Over the years that I was seeing other bands, I kept checkingin with Zero. I still didn't fully 'get it'‹there were always those around me who clearly were gettingmore of what was going on than me. But there was always enoughto draw me back. After this many years of seeing bands for whomthe live performance was the principle means of artistic expression,I knew it might take a few times. At first, I found their rhythmtoo clinical, their sound too bright and thin; now I wonder whetherI simply was clueless, or if their sound reinforcement has improved,or if I have simply learned and grown. When I heard their newalbum, I thought back to that impression because Judge's vocals seemed too bright, as if the bass had been lopped off;there may be some truth to that‹in concert, I think hisbaritone has much greater depth than on the disc. But speakerswash everything together, and maybe they mixed for that. It's still a good sounding CD. It should win a great many converts,if it gets decent distribution and any kind of airplay at all.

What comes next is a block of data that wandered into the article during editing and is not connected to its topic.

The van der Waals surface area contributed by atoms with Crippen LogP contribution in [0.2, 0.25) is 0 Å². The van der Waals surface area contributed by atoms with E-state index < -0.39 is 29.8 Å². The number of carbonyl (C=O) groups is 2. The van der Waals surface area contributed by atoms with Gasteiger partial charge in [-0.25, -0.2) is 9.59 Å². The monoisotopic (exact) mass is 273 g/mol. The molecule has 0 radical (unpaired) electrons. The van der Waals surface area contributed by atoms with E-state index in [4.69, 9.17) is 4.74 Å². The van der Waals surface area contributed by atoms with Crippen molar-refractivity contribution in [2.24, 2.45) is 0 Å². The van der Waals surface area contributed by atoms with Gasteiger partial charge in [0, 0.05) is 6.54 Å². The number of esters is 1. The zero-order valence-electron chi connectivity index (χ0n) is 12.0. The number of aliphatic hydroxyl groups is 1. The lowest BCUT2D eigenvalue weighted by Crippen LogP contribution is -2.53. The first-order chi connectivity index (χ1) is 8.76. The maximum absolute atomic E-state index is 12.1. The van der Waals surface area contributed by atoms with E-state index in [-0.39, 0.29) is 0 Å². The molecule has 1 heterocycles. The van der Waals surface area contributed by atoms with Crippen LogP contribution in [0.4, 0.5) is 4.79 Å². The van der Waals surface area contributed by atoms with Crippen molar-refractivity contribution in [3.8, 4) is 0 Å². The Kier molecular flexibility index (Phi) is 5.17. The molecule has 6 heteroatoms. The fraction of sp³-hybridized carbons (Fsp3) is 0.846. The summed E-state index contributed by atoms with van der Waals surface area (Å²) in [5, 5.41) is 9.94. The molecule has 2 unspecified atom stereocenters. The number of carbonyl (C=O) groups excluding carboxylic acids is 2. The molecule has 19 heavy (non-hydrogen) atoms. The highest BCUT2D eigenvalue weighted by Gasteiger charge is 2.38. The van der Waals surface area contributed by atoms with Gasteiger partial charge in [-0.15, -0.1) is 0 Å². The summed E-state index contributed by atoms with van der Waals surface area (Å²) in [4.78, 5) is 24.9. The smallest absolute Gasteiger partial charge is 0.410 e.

That first gig made me feel that they had absorbed much ofthe Dead's feel for improvising, since their jams definitelycaptured the ethos that the Dead did, but I didn't knowat the time to what extent that terrain had been explored by somany others, including several other Haight-Ashbury bands in theSixties, including one that featured a guitarist who would goon to play with Zero, John Cipollina, whose work with QuicksilverMessenger Service in the Sixties was a major contribution to rockguitar's electric vocabulary. The more I learned, the moreI realized that Zero was drawing from the same well of predominantlyAmerican musical forms that the Dead and Quicksilver and Janis's first band, Big Brother and the Holding Company, and CountryJoe and the Fish and several others all explored, each emphasizingcertain currents over others, mixing them all together and exploringcollectively, elevating the jam into the grand artistic grailfor the evening. Most of those bands said then‹and someof their surviving members continue to say today‹admiringthings about the others; they all seem to feel that on a givennight, one of their peers was the best band performing at thetime. Zero falls so squarely in that long, loose lineage, heirsto the same rich and diverse set of traditions, all the way downto their generosity in crediting those early San Francisco rockgiants. In their new album, they thank Jerry Garcia in the credits,and despite their large spiritedness, I wonder if there was apause over that one; the critically mindless dismissive comparisonsto the Dead must rankle a bit by now.